The objective of this Instructable is to create a solar powered air filter. Since I'm using a Voltaic System 6 Watt Solar Charger Kit, the device is very portable and can also be used to simply increase air flow, for example in a hot tent.
Have you ever looked at a device and decide something wasn't quite right?
For me air filters are like that. Much like the proverbial electric fan used to power a sailboat, air filters trap pollutants in one location, but, follow the cord to the outlet, and one might wonder how efficiently we're using energy. What if the sun powered the air filter?! Using the Voltaic system solar charging system. we can power a fan to push air through a filter.
Step 1: The Chain of Energy Inputs
The Voltaic 6 Watt Solar Charger Kit comes with a 8.7 x 6.9 x 0.2 in waterproof solar panel. The most common use for this device is to charge cell phones and tablets. Not directly but by charging a battery pack which can then be used to charge the mobile device. Voltaic does supply a micro usb adapter which allows some Android devices to be charged directly from the solar panel. For this project I tried using the panel to drive my fan however, even when I used a fan with no LEDs the fan wouldn't function (it has been cloudy here too so I've been using artificial light which probably doesn't help) So I decided to stick with the battery pack to drive the filter fan.
Okay the plan is simple. The Voltaic Solar panel has a standard USB port, the supplied cable fits into the solar panel on one end and into the micro USB port on the battery pack. Once the battery pack is charged, the USB cable can be plugged into the battery pack output port (standard USB) and then into the device to be charged. There are both mini and micro USB adapters for the charging cable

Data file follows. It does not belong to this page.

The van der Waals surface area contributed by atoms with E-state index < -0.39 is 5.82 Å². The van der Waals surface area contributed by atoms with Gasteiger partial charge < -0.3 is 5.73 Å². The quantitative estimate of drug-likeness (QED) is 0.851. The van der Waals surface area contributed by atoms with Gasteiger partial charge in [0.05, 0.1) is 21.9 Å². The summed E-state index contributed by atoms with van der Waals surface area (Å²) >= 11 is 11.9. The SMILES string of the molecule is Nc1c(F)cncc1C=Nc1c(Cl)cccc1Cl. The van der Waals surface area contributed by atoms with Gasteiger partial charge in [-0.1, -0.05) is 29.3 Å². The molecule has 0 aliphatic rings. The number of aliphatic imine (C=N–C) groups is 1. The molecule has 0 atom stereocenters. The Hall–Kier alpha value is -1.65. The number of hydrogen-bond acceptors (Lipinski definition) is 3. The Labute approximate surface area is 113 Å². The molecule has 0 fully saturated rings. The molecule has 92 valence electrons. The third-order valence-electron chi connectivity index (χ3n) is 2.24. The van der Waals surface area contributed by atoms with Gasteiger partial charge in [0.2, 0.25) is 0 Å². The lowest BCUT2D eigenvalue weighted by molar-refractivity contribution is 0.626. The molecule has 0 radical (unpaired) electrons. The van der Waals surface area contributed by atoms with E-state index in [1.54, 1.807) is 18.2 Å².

To power my filter fan, I took a standard USB cable and used one end as is for the USB port of the battery pack. I cut and stripped the red and black wires from the cable These wires are the outer two pins of the USB connector and they connect to the fan.
Step 2: Fabricating the Fan Enclosure.
Next we need an enclosure for the fan. Hey look at that take home container...
that looks like it might work... Let's make some strategic cuts with a utility knife, using the fan as a guide to mark the area to cut.
I covered the fan intake with a coffee filter. I just used some tape to hold the filter in place. Then punched holes at the four mounting holes. Because it was on the intake , the filter was being drawn in enough to be rubbed by the moving fan blade. To correct this, I added a folded wedge of an index card to give it some more spacing/strength. I mounted the fan on some rubber fasteners, to reduce vibration noise.
There was spare room so a particulate trap might both help catch additional material and give visual feedback to the effectiveness / seal of the filter. The trap is made from a folded index card, that will serve as a base for some petroleum jelly. (to be applied when filter material is replaced) I saw this way back when.... roll 20 memory - knowledge arcane! If memory serves, it was presented as a way tho show the difference in air quality for places with smoking and without. It relied on natural air flow. We are going to take it to the next level by blowing air across the petroleum jelly particulate trap. I chose to place the opaque side of the enclosure up to keep the sun off the card. I was excited to set this up in my window to see how well this gadget worked.